in Co-op City, a state subsidized and supervised disregarded for substance and the emphasis
nonprofit housing cooperative, are "securities" should be on economic reality."
within the purview of the Securities Act of 1933
and the Securities Exchange Act of 1934. The primary purpose of the Acts of 1933 and
1934 was to eliminate serious abuses in a
Co-op City is a massive housing cooperative in largely unregulated securities market. The focus
New York City. Built between 1965 and 1971, it of the Acts is on the capital market of the
presently houses approximately 50,000 people enterprise system: the sale of securities to raise
on a 200-acre site containing 35 high-rise capital for profit-making purposes, the
buildings and 236 town houses. The project was exchanges on which securities are traded, and
organized, financed, and constructed under the the need for regulation to prevent fraud and to
New York State Private Housing Finance Law, protect the interest of investors. Because
commonly known as the Mitchell-Lama Act, securities transactions are economic in
enacted to ameliorate a perceived crisis in the character, Congress intended the application of
availability of decent low income urban housing. these statutes to turn on the economic realities
In order to encourage private developers to build underlying a transaction, and not on the name
low-cost cooperative housing, New York provides appended thereto. Thus, in construing these
them with large long-term, low interest mortgage Acts against the background of their purpose,
loans and substantial tax exemptions. Receipt of we are guided by a traditional canon of statutory
such benefits is conditioned on a willingness to construction:
have the State review virtually every step in the
development of the cooperative. "[A] thing may be within the letter of the statute
and yet not within the statute, because not within
its spirit, nor within the intention of its makers."
In the present case, respondents do not contend, LANDRETH TIMBER CO VS LANDRETH
nor could they, that they were misled by use of
the word "stock" into believing that the federal Respondents father and sons, who owned all of
securities laws governed their purchase. the common stock of a lumber business that they
Common sense suggests that people who intend operated, offered their stock for sale through
to acquire only a residential apartment in a state- brokers. The company's sawmill was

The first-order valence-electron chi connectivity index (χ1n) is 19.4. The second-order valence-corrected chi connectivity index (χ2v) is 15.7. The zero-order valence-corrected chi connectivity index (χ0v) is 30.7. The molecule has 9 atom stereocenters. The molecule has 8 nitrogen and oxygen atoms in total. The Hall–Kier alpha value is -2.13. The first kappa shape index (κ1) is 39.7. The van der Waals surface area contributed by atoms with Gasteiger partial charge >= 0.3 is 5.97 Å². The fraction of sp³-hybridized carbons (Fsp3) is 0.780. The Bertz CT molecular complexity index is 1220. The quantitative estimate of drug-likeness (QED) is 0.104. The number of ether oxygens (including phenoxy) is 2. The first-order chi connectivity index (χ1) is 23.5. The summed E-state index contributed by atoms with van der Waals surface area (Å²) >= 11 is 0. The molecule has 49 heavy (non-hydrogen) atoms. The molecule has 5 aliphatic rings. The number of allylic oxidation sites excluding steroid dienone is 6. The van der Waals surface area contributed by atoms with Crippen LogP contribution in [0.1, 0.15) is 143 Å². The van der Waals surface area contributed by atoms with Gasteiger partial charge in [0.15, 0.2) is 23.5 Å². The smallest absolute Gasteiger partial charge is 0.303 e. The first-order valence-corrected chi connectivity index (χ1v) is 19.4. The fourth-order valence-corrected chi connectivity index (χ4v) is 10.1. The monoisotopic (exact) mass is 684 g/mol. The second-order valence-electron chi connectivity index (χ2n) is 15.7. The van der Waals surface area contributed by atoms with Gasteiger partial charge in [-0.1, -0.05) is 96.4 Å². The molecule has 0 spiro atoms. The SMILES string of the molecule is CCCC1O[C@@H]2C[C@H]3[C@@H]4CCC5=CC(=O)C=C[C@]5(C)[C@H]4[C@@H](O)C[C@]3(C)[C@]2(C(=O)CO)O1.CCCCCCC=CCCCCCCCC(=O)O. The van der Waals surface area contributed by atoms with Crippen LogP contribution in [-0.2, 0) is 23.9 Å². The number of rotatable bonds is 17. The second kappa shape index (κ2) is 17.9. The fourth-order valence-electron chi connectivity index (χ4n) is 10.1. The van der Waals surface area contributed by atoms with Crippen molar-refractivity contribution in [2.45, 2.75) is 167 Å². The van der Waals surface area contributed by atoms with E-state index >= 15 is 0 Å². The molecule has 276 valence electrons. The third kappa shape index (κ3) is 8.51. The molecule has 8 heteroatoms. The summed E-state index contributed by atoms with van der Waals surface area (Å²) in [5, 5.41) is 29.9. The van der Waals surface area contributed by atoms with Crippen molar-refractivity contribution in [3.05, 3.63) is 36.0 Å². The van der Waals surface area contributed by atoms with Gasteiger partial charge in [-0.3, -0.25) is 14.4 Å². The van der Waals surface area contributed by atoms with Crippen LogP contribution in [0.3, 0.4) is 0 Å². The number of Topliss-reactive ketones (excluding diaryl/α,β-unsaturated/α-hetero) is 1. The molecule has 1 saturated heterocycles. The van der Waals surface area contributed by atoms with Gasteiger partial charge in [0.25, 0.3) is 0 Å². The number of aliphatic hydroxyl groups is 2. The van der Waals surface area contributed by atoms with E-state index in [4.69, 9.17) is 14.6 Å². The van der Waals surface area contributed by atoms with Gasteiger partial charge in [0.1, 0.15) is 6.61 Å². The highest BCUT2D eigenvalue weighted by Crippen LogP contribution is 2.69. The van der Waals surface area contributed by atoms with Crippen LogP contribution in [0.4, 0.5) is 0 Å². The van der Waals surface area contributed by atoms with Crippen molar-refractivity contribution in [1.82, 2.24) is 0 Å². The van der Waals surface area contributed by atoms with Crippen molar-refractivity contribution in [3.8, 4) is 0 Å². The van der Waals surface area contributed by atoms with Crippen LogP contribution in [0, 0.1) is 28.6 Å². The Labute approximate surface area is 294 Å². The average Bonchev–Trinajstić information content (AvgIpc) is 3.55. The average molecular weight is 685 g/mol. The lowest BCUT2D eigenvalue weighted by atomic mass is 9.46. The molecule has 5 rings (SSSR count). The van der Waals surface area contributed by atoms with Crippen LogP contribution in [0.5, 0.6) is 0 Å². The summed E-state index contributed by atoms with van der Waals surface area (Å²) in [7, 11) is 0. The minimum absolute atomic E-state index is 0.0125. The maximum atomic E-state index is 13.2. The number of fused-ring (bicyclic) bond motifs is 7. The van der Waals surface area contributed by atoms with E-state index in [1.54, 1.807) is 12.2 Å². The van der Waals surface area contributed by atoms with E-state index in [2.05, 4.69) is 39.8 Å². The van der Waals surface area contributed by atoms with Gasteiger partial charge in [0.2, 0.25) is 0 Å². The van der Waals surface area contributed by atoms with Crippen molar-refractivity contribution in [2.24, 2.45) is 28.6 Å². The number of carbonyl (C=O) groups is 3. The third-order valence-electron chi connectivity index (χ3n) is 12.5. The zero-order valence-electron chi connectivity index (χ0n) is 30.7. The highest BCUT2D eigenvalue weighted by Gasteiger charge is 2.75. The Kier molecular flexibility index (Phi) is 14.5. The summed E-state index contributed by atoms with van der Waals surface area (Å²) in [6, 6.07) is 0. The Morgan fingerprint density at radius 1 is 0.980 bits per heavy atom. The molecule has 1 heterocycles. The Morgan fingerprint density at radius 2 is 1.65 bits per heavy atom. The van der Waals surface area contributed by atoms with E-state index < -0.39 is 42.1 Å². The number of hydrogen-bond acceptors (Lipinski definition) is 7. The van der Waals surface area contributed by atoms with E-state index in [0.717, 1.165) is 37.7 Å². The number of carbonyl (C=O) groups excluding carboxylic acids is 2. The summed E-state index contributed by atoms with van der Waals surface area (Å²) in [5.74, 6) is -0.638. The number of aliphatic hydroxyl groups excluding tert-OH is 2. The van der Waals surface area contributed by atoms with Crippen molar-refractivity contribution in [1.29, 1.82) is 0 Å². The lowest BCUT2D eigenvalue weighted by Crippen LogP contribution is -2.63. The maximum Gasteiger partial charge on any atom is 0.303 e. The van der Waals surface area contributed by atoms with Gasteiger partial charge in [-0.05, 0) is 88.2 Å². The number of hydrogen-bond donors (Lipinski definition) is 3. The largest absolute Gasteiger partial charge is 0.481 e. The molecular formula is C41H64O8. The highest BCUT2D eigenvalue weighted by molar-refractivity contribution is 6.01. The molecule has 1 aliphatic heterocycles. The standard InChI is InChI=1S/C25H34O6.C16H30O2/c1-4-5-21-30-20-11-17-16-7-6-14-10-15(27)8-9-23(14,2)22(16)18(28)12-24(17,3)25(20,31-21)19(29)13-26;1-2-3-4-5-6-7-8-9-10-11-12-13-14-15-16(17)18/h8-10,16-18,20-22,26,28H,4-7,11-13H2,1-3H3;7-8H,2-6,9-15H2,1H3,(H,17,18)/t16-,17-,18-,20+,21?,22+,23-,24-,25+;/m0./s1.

subsidized cooperative, for their personal use, subsequently damaged by fire, but potential
are not likely to believe that, in reality they are purchasers were told that the mill would be rebuilt
purchasing investment securities simply because and modernized. Thereafter, a stock purchase
the transaction is evidenced by something called agreement for all of the stock was executed, and
a share of stock. These shares have none of the ultimately petitioner company was formed by the
characteristics "that, in our commercial world fall purchasers. Respondent father agreed to stay on
within the ordinary concept of a security." as a consultant for some time to help with the
H.R.Rep. No. 85, supra, at 11. Despite their daily operations of the mill. After the acquisition
name, they lack what the Court was completed, the mill did not live up to the
in Tcherepnin deemed the most common feature purchasers' expectations. Eventually, petitioner
of stock: the right to receive "dividends contingent sold the mill at a loss and went into receivership.
upon an apportionment of profits." 389 U.S. Petitioner then filed suit in Federal District Court
at 389 U. S. 339. Nor do they possess the other for rescission of the sale of stock and damages,
characteristics traditionally associated with stock: alleging that respondents had violated the
they are not negotiable; they cannot be pledged registration provisions of the Securities Act of
or hypothecated; they confer no voting rights in 1933 (1933 Act) and the antifraud provisions of
proportion to the number of shares owned; and the Securities Exchange Act of 1934 (1934 Act).
they cannot appreciate in value. In short, the The court granted summary judgment for
inducement to purchase was solely to acquire respondents, holding that, under the "sale of
subsidized low-cost living space; it was not to business" doctrine, the stock could not be
invest for profit. considered a "security" for purposes of the Acts
because managerial control of the business had
passed into the hands of the purchasers, who
bought 100% of the stock. The court concluded
that the transaction thus was a commercial
venture, rather than a typical investment. The
Court of Appeals affirmed.

Held: The stock at issue here is a "security" within

the definition of the Acts, United Housing
Foundation, Inc. v. Forman, 421 U. S. 837,